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. 2008 Apr;18(4):564-70.
doi: 10.1101/gr.074724.107. Epub 2008 Mar 13.

Quantitative Evidence for Conserved Longevity Pathways Between Divergent Eukaryotic Species

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Free PMC article

Quantitative Evidence for Conserved Longevity Pathways Between Divergent Eukaryotic Species

Erica D Smith et al. Genome Res. .
Free PMC article

Abstract

Studies in invertebrate model organisms have been a driving force in aging research, leading to the identification of many genes that influence life span. Few of these genes have been examined in the context of mammalian aging, however, and it remains an open question as to whether and to what extent the pathways that modulate longevity are conserved across different eukaryotic species. Using a comparative functional genomics approach, we have performed the first quantitative analysis of the degree to which longevity genes are conserved between two highly divergent eukaryotic species, the yeast Saccharomyces cerevisiae and the nematode Caenorhabditis elegans. Here, we report the replicative life span phenotypes for single-gene deletions of the yeast orthologs of worm aging genes. We find that 15% of these yeast deletions are long-lived. In contrast, only 3.4% of a random set of deletion mutants are long-lived-a statistically significant difference. These data suggest that genes that modulate aging have been conserved not only in sequence, but also in function, over a billion years of evolution. Among the longevity determining ortholog pairs, we note a substantial enrichment for genes involved in an evolutionarily conserved pathway linking nutrient sensing and protein translation. In addition, we have identified several conserved aging genes that may represent novel longevity pathways. Together, these findings indicate that the genetic component of life span determination is significantly conserved between divergent eukaryotic species, and suggest pathways that are likely to play a similar role in mammalian aging.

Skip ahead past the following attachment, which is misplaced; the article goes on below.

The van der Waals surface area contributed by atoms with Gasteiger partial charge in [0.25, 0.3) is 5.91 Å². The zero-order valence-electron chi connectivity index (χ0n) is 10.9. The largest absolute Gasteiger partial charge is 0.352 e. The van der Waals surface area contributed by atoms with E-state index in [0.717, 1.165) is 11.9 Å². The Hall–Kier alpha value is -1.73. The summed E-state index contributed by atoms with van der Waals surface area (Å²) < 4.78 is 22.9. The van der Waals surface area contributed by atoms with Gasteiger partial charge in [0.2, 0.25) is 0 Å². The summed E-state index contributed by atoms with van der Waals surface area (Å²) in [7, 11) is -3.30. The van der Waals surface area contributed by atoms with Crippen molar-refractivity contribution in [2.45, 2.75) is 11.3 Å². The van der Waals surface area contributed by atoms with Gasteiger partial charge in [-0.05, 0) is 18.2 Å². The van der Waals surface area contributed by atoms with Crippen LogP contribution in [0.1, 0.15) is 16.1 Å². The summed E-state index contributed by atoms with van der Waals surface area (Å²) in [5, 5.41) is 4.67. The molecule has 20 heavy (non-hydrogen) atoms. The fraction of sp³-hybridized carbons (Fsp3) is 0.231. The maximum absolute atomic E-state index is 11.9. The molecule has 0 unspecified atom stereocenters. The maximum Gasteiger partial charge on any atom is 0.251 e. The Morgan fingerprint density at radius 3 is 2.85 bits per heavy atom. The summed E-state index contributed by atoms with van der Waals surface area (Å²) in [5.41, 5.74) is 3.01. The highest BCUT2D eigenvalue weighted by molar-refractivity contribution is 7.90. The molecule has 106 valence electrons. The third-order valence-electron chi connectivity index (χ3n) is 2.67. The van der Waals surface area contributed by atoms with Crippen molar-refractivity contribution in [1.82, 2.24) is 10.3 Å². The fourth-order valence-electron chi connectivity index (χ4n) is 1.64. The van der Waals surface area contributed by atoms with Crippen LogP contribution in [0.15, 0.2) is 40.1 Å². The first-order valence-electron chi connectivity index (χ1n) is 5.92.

Figures

Figure 1.
Figure 1.
Novel modulators of yeast replicative life span (RLS). Replicative life span is significantly extended by deletion of 11 of 76 yeast ORFs in the RBH set, including the transcription elongation factor SPT4 (A), ATP-dependent metalloprotease AFG3 (B), inositol polyphosphate 5-phosphatase INP53 (C), ribosomal proteins RPL9A (D), and RPL19A (E), and translation initiation factors TIF4631 (F), TIF1 (G), and TIF2 (H). Deletion alleles of TOR1, RPL6B, and IDH2 have been previously shown to increase RLS (Kaeberlein et al. 2005). Mortality curves were generated from life span data in both the MATα and MATa mating types; the mean life span for each deletion strain and the experiment-matched wild-type (wt) control is given in parentheses in the key of each panel.
Figure 2.
Figure 2.
Conserved aging genes are enriched for ribosome-associated genes. (A) Gene ontology analysis of the 276 worm aging genes, their yeast putative yeast orthologs in the reciprocal best-hit set (RBH, gene total = 103), and the 11 conserved aging genes (Table 2) revealed a significant enrichment in the ribosome cellular component when compared with the entire worm or yeast genome ([*] P <0.05, after Bonferroni Correction for multiple comparisons). Mitochondrial genes are highly enriched in worm aging genes and their corresponding yeast homologs and orthologs, but there is no significant enrichment for mitochondrial genes in the group of conserved longevity genes identified in this study. Essential genes were included in the gene ontology analysis, but replicative life span was not measured for these (RBH/ribosome = 8; RBH/mitochondrion = 8). (B) Conserved aging genes highlight the role of the TOR signaling pathway in modulating longevity. Orthologous gene pairs are shown in parentheses (worm genes are in blue and yeast genes are in red). The nutrient sensing kinases are enclosed in the gray box. Many downstream targets of TOR signaling, including ribosomal proteins and translation initiation factors, play a conserved role in life span determination. (*SCH9 was recently shown to have S6K activity (Urban et al. 2007), but also has homology with worm aging genes in the Akt family of kinases, such as akt-1 and sgk-1.)

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